Article

Effect of age, parity, and race on the incidence of pregnancy associated hypertension and eclampsia in the United States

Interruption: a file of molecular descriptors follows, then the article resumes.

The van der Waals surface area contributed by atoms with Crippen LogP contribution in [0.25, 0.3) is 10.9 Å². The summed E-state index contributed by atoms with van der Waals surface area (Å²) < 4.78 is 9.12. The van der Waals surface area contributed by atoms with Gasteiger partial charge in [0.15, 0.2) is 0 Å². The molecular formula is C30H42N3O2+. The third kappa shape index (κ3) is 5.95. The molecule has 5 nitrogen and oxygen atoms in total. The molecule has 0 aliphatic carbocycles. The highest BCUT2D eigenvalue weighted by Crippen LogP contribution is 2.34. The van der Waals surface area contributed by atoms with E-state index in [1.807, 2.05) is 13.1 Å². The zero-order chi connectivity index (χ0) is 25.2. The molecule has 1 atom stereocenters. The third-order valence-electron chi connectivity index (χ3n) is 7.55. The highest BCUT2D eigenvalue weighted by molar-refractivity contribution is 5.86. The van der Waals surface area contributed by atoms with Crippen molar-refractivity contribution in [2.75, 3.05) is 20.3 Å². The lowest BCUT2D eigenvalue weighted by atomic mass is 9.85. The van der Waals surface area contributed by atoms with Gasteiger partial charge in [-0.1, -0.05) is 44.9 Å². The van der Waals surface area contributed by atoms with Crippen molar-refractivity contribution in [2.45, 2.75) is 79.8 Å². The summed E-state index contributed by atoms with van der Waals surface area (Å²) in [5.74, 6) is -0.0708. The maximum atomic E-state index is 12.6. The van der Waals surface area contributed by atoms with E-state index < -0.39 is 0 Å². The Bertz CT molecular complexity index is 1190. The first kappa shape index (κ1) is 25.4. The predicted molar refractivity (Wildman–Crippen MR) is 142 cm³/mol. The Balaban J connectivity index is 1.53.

"PURPOSE: To describe the incidence of pregnancy associated hypertension and eclampsia from adolescence through the fifth decade of life, including the effect of parity and race, in the United States. METHODS: Data were evaluated from the National Center for Health Statistics (vital statistics section). The data were stratified by maternal age group, parity (G1, first pregnancy; G2+, second or higher pregnancy), and racial group. RESULTS: The incidence of pregnancy associated hypertension (PAH) decreased with increased age in late adolescence in the G2+ group but not the G1 group (total and all racial groups). The incidence of PAH was significantly greater for non-Hispanic black or non-Hispanic white than Hispanic groups for all age groups (P⩽.02) except age ⩽15years (G2+ group) and 45-54years (both G1 and G2+ groups). The incidence of eclampsia decreased with increased age in late adolescence in the G2+ group (total and all racial groups) and the G1 group (total and non-Hispanic black groups). The incidence of eclampsia was significantly greater for non-Hispanic black than non-Hispanic white and for non-Hispanic white than Hispanic groups for all age groups except age ⩽15years in the G2+ group. The incidence of PAH and eclampsia increased substantially in both G1 and G2+ groups in the fifth decade of life (total and all racial groups). CONCLUSIONS: The incidence of PAH (G2+ group) and eclampsia (G1 and G2+ groups) decreased with increased age during adolescence and increased in the fifth decade (G1 and G2+ groups)."

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